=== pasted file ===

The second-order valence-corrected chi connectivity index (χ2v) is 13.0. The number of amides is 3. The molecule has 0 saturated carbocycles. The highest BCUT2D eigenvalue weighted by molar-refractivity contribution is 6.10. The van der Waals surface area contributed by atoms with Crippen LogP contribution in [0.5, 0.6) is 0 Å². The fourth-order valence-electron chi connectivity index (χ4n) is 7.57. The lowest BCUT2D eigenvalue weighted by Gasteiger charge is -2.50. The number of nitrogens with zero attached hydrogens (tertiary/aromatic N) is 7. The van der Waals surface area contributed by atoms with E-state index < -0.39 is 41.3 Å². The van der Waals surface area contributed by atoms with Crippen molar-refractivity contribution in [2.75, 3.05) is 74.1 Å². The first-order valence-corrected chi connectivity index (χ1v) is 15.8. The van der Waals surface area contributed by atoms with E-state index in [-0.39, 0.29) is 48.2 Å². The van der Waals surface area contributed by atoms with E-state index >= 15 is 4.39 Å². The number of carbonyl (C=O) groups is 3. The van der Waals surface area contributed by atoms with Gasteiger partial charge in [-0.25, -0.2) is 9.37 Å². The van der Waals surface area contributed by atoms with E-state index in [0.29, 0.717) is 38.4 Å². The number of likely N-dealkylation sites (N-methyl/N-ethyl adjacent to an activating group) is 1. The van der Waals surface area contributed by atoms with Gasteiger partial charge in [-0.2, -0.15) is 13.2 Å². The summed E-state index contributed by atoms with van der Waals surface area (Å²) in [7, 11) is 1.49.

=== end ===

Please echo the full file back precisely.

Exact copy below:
The second-order valence-corrected chi connectivity index (χ2v) is 13.0. The number of amides is 3. The molecule has 0 saturated carbocycles. The highest BCUT2D eigenvalue weighted by molar-refractivity contribution is 6.10. The van der Waals surface area contributed by atoms with Crippen LogP contribution in [0.5, 0.6) is 0 Å². The fourth-order valence-electron chi connectivity index (χ4n) is 7.57. The lowest BCUT2D eigenvalue weighted by Gasteiger charge is -2.50. The number of nitrogens with zero attached hydrogens (tertiary/aromatic N) is 7. The van der Waals surface area contributed by atoms with E-state index < -0.39 is 41.3 Å². The van der Waals surface area contributed by atoms with Crippen molar-refractivity contribution in [2.75, 3.05) is 74.1 Å². The first-order valence-corrected chi connectivity index (χ1v) is 15.8. The van der Waals surface area contributed by atoms with E-state index in [-0.39, 0.29) is 48.2 Å². The van der Waals surface area contributed by atoms with E-state index >= 15 is 4.39 Å². The number of carbonyl (C=O) groups is 3. The van der Waals surface area contributed by atoms with Gasteiger partial charge in [-0.25, -0.2) is 9.37 Å². The van der Waals surface area contributed by atoms with E-state index in [0.29, 0.717) is 38.4 Å². The number of likely N-dealkylation sites (N-methyl/N-ethyl adjacent to an activating group) is 1. The van der Waals surface area contributed by atoms with Gasteiger partial charge in [-0.2, -0.15) is 13.2 Å². The summed E-state index contributed by atoms with van der Waals surface area (Å²) in [7, 11) is 1.49.